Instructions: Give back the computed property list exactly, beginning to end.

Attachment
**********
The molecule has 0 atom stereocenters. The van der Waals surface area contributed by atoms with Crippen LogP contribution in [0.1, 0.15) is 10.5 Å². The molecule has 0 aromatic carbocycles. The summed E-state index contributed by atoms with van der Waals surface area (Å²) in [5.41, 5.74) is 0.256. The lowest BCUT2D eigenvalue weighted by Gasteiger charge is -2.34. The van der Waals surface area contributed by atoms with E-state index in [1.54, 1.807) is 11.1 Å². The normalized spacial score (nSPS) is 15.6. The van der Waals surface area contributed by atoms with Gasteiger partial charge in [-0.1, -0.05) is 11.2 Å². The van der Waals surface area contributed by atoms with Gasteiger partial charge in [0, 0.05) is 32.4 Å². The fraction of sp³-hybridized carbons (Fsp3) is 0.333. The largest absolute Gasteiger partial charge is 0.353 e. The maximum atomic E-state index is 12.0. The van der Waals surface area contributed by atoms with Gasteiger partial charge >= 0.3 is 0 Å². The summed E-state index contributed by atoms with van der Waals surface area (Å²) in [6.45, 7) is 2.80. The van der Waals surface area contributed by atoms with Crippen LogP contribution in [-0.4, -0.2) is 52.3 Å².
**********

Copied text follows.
The molecule has 0 atom stereocenters. The van der Waals surface area contributed by atoms with Crippen LogP contribution in [0.1, 0.15) is 10.5 Å². The molecule has 0 aromatic carbocycles. The summed E-state index contributed by atoms with van der Waals surface area (Å²) in [5.41, 5.74) is 0.256. The lowest BCUT2D eigenvalue weighted by Gasteiger charge is -2.34. The van der Waals surface area contributed by atoms with E-state index in [1.54, 1.807) is 11.1 Å². The normalized spacial score (nSPS) is 15.6. The van der Waals surface area contributed by atoms with Gasteiger partial charge in [-0.1, -0.05) is 11.2 Å². The van der Waals surface area contributed by atoms with Gasteiger partial charge in [0, 0.05) is 32.4 Å². The fraction of sp³-hybridized carbons (Fsp3) is 0.333. The largest absolute Gasteiger partial charge is 0.353 e. The maximum atomic E-state index is 12.0. The van der Waals surface area contributed by atoms with Gasteiger partial charge >= 0.3 is 0 Å². The summed E-state index contributed by atoms with van der Waals surface area (Å²) in [6.45, 7) is 2.80. The van der Waals surface area contributed by atoms with Crippen LogP contribution in [-0.4, -0.2) is 52.3 Å².